Suffering farmers need swift action | Inquirer Business

Suffering farmers need swift action

Our poultry raisers are suffering from too much unfair importation. This calls for government swift action.

In general, growing poultry domestically no longer makes sense. Under today’s conditions, one can actually lose money from production, while making large profit from importation. Many backyard poultry raisers have stopped operations.


During this pandemic, countries can no longer sell their produce at the same level because of the decreased demand. They therefore seek markets overseas which they can penetrate with their low subsidized prices.

Other countries acted swiftly. As early as July 2, Agri-Fisheries Alliance (AFA) informed the Office of the President and the Department of Agriculture (DA) that there were already 26 cases of import regulation by several countries filed at the World Trade Organization (WTO), while we had none. AFA also stated then that for March and April, poultry raisers lost 38 to 46 percent of their income.


Since then, things have gotten worse. It is acceptable if we suffer because it is our own fault. It is not. Both the WTO and our own law (Republic Act No. 8800) allow our government to take swift action to protect our citizens when international conditions change. Of course, the government can close its eyes and leave us to suffer.

In the case of cement importation, the Department of Trade and Industry (DTI) acted swiftly. It secured a safeguard that would temporarily increase the effective tariff protection rate so that we could still compete with imports. I know this very well, because I was deeply involved as the then president of the Cement Manufacturers Association of the Philippines. What is more praiseworthy is that the DTI acted using the allowed motu propio mode. This means the DTI itself took on the case so that it would be resolved more quickly because it had better information access than the private sector. Citizens expect and appreciate this kind of government proactive action when they are suffering.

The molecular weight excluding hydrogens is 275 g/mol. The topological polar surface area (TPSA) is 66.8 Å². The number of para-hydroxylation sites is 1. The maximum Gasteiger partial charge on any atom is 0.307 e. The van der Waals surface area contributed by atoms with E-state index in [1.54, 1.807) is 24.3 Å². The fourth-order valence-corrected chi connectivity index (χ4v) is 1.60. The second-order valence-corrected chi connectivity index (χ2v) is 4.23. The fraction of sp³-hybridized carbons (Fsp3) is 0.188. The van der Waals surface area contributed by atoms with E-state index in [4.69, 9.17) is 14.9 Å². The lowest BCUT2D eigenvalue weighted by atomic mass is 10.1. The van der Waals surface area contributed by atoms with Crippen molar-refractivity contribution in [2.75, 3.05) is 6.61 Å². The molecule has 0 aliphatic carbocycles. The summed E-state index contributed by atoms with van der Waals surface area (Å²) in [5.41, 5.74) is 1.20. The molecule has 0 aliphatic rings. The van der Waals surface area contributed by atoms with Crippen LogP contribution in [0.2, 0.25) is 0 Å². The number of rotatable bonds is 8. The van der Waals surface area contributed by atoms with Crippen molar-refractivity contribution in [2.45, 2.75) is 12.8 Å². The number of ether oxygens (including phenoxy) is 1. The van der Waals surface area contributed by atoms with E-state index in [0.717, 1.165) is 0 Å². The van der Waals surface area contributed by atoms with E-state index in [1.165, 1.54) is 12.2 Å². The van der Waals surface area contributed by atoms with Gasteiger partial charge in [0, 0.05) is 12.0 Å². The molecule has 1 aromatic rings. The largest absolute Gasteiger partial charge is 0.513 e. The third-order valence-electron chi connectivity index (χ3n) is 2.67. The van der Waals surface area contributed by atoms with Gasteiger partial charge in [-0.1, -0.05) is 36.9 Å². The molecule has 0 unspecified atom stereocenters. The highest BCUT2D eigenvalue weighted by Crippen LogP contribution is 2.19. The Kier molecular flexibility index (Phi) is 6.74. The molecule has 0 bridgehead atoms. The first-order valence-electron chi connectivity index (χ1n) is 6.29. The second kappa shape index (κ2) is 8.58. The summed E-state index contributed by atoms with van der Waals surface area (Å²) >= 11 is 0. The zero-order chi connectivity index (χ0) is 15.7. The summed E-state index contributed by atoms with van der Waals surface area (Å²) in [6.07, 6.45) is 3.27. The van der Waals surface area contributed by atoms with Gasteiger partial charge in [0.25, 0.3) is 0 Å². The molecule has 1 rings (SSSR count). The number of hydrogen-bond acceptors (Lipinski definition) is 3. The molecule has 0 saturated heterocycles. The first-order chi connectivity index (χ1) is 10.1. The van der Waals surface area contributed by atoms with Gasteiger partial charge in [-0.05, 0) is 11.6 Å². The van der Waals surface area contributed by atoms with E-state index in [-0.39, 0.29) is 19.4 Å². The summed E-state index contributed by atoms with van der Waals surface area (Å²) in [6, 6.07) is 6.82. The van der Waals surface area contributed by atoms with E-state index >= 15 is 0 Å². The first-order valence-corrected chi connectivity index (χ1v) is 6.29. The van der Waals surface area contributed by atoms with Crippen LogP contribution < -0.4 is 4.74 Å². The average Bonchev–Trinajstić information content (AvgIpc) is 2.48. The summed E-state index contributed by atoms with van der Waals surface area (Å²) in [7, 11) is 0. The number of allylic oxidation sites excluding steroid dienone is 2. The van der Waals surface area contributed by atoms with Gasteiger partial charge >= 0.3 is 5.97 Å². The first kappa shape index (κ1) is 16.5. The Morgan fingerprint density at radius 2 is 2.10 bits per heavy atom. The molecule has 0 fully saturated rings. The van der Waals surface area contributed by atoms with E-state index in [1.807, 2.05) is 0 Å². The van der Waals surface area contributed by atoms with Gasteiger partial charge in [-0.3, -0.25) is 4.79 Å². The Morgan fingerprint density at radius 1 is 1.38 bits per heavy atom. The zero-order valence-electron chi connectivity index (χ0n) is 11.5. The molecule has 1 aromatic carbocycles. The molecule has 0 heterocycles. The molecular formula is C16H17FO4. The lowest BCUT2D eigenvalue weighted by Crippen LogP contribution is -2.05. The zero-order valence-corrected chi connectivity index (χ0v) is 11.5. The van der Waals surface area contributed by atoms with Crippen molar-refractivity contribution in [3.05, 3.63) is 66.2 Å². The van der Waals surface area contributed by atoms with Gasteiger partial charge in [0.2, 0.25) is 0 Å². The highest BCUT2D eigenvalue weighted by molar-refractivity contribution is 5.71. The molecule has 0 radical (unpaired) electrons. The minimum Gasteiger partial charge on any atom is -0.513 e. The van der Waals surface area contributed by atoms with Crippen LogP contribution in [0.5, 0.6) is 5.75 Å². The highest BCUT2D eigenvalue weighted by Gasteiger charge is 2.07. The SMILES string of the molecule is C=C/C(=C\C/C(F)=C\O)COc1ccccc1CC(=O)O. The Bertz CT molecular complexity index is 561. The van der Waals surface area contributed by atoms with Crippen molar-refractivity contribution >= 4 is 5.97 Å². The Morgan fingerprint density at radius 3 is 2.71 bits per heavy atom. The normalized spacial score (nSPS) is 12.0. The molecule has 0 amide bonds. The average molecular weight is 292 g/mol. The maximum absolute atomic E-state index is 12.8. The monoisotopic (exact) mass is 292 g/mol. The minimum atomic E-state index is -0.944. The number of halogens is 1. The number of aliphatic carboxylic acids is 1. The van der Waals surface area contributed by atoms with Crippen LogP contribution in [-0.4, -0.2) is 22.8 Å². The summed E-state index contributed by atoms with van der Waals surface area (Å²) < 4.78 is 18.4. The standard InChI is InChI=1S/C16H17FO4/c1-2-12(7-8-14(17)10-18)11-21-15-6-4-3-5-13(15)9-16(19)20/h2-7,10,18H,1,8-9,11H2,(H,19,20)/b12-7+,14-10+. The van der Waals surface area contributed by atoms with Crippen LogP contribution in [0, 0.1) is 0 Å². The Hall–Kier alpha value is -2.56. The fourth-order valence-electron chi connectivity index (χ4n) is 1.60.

On Nov. 19, AFA brought to the DA information that it may not have been aware of. AFA requested the DA to take motu propio action on two cases. If the DTI could do this for cement producers, why can the DA not do this for a sector that is much larger, with far less resources, and is suffering much more?

Note that the price of imported chicken leg quarter is much lower than ours (P74.06 vs. P170). With those prices, we cannot compete. The flood of imports has deprived us of tremendous sales and jobs.

The leg quarter includes both the drumstick and the thigh. For the imported leg quarter, the price (P74.06) is much less than either the drumstick (P127.12) or the thigh (P147.02) alone! This looks like an attempt to penetrate a foreign market at an unusually low and unfair price. Should this not get motu propio attention?

The second case is similar to the cement industry’s. For any industry, a safeguard can be implemented that increases the effective tariff protection temporarily. This is justified when there is a surge in imports that causes severe injury to the domestic industry.

For the poultry industry, here are the import surge numbers (expressed in thousand tons) for the last three completed years: 2017—244.1; 2018—288.2; 2019—340.3.


The damage to the poultry is obvious in terms of the thousands of jobs lost and the billions of pesos foregone.

This can be quickly documented by the DA using its motu propio capability. With these numbers, it can be clearly shown that imports have caused the injury. That is all you have to show so that the same safeguard the DTI got for the cement industry can also be secured by the DA for this sector.

Poultry producers are suffering tremendously, specially during this pandemic. They deserve swift action. Under the leadership of Agriculture Secretary William Dar, who may have learned of these details only recently, we believe he will take swift action to determine what can be done to stop the bleeding and possible demise of our poultry industry. INQThe author is Agriwatch chair, former secretary of Presidential Programs and Projects, and former undersecretary of the Department of Agriculture and Department of Trade and Industry. Contact is

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